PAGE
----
All those elements would have to be factored in and until they were (impossible unless the data came straight off the riders computer), then common sense would suggest you take these numbers with a silo-sized grain of salt.

When such arguments were put forth, the attention turned to pressuring the teams, namely Sky, to release the power data of their riders, namely Froome. The issue with this is that releasing it to the public would also release it to the rest of the peloton. If a rival of Froomes new definitively what his watts per kilo output was he would know what the standard required was to drop Froome. He would know when Froome was riding beyond himself at a pace he could not sustain and adjust his own effort accordingly. You would never see a Formula One team release their telemetry data to the public, and thus their rival teams, so why on earth would we expect Froome and Sky to do the same? To appease the doubters simply isn’t reason enough.

Common sense could not prevail in the war against wattage speculation however and it continued throughout the year. Thankfully it didn’t overshadow and nor will it be what the season is remembered for. But it was still there, lurking in the corner of the season, desperate to receive credence among the every day fan. And it will be back again next year with a vengeance. We may be shifting into a cleaner era of cycling but with it comes a natural doubt. People desperate for the new era to be real, others desperate for the drug scandals to continue. The likes of Froome can thank their predecessors for that in part but a point has to come when you let the cyclists do the entertaining, let the testers do the catching, and let yourself do the enjoying.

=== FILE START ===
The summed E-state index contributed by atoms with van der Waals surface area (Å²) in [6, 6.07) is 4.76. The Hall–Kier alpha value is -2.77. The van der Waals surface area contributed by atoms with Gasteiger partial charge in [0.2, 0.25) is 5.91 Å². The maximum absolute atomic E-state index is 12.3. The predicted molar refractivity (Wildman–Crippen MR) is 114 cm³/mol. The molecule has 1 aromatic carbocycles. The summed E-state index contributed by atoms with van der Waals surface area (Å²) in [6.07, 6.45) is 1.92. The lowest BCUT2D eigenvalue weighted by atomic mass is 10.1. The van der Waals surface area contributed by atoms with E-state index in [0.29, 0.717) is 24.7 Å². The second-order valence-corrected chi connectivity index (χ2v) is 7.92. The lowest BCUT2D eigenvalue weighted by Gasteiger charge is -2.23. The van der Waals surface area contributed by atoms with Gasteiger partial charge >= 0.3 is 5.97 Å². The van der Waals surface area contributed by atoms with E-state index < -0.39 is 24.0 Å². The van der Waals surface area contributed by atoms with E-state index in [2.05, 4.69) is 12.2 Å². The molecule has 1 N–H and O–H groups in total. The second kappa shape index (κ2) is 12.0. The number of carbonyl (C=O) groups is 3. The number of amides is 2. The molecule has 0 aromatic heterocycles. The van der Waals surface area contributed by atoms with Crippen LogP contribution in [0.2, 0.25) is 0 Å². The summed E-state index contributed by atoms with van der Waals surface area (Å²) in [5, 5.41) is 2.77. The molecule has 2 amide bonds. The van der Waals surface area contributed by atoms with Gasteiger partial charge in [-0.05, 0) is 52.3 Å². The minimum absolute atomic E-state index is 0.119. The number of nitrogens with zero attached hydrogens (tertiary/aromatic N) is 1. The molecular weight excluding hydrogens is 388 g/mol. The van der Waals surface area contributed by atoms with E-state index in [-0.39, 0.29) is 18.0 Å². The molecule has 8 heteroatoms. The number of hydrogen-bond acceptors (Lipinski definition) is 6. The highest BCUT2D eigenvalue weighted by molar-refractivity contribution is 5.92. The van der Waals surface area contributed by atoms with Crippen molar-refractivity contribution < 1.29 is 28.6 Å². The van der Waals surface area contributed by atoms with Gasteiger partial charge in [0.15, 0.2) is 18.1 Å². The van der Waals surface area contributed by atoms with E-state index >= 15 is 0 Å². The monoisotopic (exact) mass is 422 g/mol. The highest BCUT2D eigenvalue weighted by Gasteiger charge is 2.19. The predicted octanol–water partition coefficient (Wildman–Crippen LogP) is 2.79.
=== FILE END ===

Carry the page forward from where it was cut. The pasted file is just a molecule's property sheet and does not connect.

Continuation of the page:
For some that point has yet to arrive and so don’t expect the watt calculators to go away anytime soon.

Awards & Gongs

The Cycle Seen’s cyclist of the year: VINCENZO NIBALI